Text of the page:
Archive for the ‘UK publishers’ category

Help Save Independent Bookshops

September 4th, 2011

There’s plenty of bookshops that have had to close down – there always have been. But, in the past, the reasons were retirement or increases in rent and rates. Nowadays there are three extra death blows to bookshops: Ereaders, supermarkets and Amazon . So devastating is the combination of these pressures that independent bookshops have ben forced to close but even colossal bookshop chains like Borders have collapsed and disappeared.
In France the government lauds independents:
their minister for culture is legislating for booksellers’ social charges to be cut and for a state mediator to be appointed to help them cope with digitisation.
You can help save independent bookshops in the UK by asking for the debate to take place in our country: do we want to save independent bookshops and are we prepared to legislate to support their survival?
We can lobby groups like 38 degrees http://38degrees.uservoice.com/forums/78585-campaign-suggestions asking them to push the survival of independent bookshops higher up the agenda.
Save independent bookshops and legislate to support their survival.
Bookshops are a small but significant plank of cultural life in UK. Ereaders, internet and supermarkets are forcing good independent bookshops out of business. Unless the government rules a cut in charges for bookshops, our country can look forward to a future without any bookshops left.

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Book Reader vs. Book Owner?

June 11th, 2011

John Makinson, CEO of Penguin Group, in a Wall Street Journal q&a recently stated:

“There is a growing distinction between the book reader and the book owner. The book reader just wants the experience of reading the book, and that person is a natural digital consumer: instead of a disposable mass market book, they buy a digital book.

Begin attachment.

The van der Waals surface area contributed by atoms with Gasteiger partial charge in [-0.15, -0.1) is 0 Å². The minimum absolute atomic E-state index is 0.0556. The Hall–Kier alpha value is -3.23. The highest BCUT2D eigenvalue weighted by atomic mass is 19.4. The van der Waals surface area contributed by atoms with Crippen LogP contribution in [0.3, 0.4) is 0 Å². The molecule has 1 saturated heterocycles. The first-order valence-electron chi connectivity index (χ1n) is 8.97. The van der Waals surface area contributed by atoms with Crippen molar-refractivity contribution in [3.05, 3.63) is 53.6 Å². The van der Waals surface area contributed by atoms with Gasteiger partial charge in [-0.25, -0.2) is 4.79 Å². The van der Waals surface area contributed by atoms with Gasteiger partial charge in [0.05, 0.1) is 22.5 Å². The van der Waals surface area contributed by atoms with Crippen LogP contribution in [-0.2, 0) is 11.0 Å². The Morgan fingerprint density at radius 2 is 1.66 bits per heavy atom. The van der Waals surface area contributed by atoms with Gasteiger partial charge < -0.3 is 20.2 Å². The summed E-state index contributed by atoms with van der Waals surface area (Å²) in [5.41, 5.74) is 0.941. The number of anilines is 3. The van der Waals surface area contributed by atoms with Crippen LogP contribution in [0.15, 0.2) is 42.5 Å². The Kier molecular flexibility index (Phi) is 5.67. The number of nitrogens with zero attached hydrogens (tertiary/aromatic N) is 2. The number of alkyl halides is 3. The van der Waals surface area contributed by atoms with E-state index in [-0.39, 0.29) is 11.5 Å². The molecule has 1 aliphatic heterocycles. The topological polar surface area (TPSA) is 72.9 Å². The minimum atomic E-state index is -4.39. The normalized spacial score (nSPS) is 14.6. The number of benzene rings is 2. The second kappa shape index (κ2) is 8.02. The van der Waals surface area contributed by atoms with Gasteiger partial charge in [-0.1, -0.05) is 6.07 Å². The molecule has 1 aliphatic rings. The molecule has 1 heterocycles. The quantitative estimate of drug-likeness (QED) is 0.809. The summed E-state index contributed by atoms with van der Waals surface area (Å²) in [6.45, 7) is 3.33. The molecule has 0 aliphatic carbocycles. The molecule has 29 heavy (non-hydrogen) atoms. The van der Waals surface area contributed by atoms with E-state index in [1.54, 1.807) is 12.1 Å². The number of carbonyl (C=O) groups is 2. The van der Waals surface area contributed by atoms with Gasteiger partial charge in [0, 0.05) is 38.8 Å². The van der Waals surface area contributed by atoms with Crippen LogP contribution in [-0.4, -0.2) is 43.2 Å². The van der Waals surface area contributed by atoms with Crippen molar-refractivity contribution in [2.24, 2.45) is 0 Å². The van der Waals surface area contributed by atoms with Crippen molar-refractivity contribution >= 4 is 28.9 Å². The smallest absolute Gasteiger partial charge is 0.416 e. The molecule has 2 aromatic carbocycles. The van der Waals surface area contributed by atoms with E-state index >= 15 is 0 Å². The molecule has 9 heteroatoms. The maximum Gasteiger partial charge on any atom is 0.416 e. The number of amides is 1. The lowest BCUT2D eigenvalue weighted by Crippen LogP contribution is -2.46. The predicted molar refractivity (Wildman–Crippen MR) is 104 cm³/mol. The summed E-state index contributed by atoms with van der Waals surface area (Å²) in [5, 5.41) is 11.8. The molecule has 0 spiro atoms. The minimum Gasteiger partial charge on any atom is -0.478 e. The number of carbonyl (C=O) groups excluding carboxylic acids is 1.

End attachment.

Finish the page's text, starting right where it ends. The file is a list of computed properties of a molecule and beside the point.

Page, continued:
The book owner wants to give, share and shelve books. They love the experience.

As we [Penguin Books] add value to the physical product, particularly the trade paperback and hardcover, the consumer will pay a little more for the better experience.”

So Penguin expects there to be a clear & growing division between ‘readers’ and ‘owners’ of books.  I think this distinction is somewhat artificial, but it does help justify their policy to enhance books & increase prices: books as collectables.

 

Bookshops, according to Penguin’s CEO’s suggestions, would seem to be in jeopardy unless they morph into heritage- type gift shops. Bookshop customers are expected to decline in numbers, so either they would need to be prepared to spend more or books would need to be more profitable to the bookshops.

These developments may not sit entirely comfortably with all booksellers- some may hesitate to pursue the path of purely objectifying more expensive books; most bookshops are likely to pursue a canny compromise: a  watchful strategy that will include stocking paperback books as basic entertainment & enlightenment, and also hardback books as valued possessions. Some independents will also encourage the e-buying public to use their bookshop websites [such as this one] to download digital content.